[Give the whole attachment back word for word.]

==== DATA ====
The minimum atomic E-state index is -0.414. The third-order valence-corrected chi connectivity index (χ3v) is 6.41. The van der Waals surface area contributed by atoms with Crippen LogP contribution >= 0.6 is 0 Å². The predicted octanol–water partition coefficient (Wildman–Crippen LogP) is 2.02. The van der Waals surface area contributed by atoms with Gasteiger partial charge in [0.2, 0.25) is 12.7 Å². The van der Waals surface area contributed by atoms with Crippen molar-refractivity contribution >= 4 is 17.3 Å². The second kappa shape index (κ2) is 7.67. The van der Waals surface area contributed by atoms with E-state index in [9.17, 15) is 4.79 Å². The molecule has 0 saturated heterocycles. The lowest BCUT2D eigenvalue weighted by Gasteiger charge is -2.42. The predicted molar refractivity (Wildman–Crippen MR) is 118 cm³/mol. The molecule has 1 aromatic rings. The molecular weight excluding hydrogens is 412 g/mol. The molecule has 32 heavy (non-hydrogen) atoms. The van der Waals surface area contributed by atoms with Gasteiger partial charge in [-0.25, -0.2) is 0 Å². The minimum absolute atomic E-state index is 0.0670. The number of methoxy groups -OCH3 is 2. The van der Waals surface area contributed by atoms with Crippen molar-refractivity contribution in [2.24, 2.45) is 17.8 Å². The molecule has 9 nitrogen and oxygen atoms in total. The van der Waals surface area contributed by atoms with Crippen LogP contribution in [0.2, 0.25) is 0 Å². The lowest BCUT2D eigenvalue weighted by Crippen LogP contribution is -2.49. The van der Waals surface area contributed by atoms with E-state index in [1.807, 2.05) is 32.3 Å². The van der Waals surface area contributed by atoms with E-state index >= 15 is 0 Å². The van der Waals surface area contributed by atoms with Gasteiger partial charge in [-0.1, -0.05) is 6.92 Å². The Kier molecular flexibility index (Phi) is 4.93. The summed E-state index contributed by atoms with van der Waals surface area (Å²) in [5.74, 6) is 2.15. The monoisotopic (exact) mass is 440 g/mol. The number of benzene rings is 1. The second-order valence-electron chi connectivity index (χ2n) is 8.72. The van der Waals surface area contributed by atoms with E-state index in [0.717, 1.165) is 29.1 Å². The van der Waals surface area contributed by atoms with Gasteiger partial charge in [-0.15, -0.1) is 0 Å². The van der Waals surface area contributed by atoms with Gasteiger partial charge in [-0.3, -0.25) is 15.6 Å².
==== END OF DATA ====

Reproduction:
The minimum atomic E-state index is -0.414. The third-order valence-corrected chi connectivity index (χ3v) is 6.41. The van der Waals surface area contributed by atoms with Crippen LogP contribution >= 0.6 is 0 Å². The predicted octanol–water partition coefficient (Wildman–Crippen LogP) is 2.02. The van der Waals surface area contributed by atoms with Gasteiger partial charge in [0.2, 0.25) is 12.7 Å². The van der Waals surface area contributed by atoms with Crippen molar-refractivity contribution >= 4 is 17.3 Å². The second kappa shape index (κ2) is 7.67. The van der Waals surface area contributed by atoms with E-state index in [9.17, 15) is 4.79 Å². The molecule has 0 saturated heterocycles. The lowest BCUT2D eigenvalue weighted by Gasteiger charge is -2.42. The predicted molar refractivity (Wildman–Crippen MR) is 118 cm³/mol. The molecule has 1 aromatic rings. The molecular weight excluding hydrogens is 412 g/mol. The molecule has 32 heavy (non-hydrogen) atoms. The van der Waals surface area contributed by atoms with Gasteiger partial charge in [-0.25, -0.2) is 0 Å². The minimum absolute atomic E-state index is 0.0670. The number of methoxy groups -OCH3 is 2. The van der Waals surface area contributed by atoms with Crippen molar-refractivity contribution in [2.24, 2.45) is 17.8 Å². The molecule has 9 nitrogen and oxygen atoms in total. The van der Waals surface area contributed by atoms with Crippen LogP contribution in [0.2, 0.25) is 0 Å². The lowest BCUT2D eigenvalue weighted by Crippen LogP contribution is -2.49. The van der Waals surface area contributed by atoms with E-state index in [1.807, 2.05) is 32.3 Å². The van der Waals surface area contributed by atoms with E-state index >= 15 is 0 Å². The van der Waals surface area contributed by atoms with Gasteiger partial charge in [-0.1, -0.05) is 6.92 Å². The Kier molecular flexibility index (Phi) is 4.93. The summed E-state index contributed by atoms with van der Waals surface area (Å²) in [5.74, 6) is 2.15. The monoisotopic (exact) mass is 440 g/mol. The number of benzene rings is 1. The second-order valence-electron chi connectivity index (χ2n) is 8.72. The van der Waals surface area contributed by atoms with E-state index in [0.717, 1.165) is 29.1 Å². The van der Waals surface area contributed by atoms with Gasteiger partial charge in [-0.15, -0.1) is 0 Å². The van der Waals surface area contributed by atoms with Gasteiger partial charge in [-0.3, -0.25) is 15.6 Å².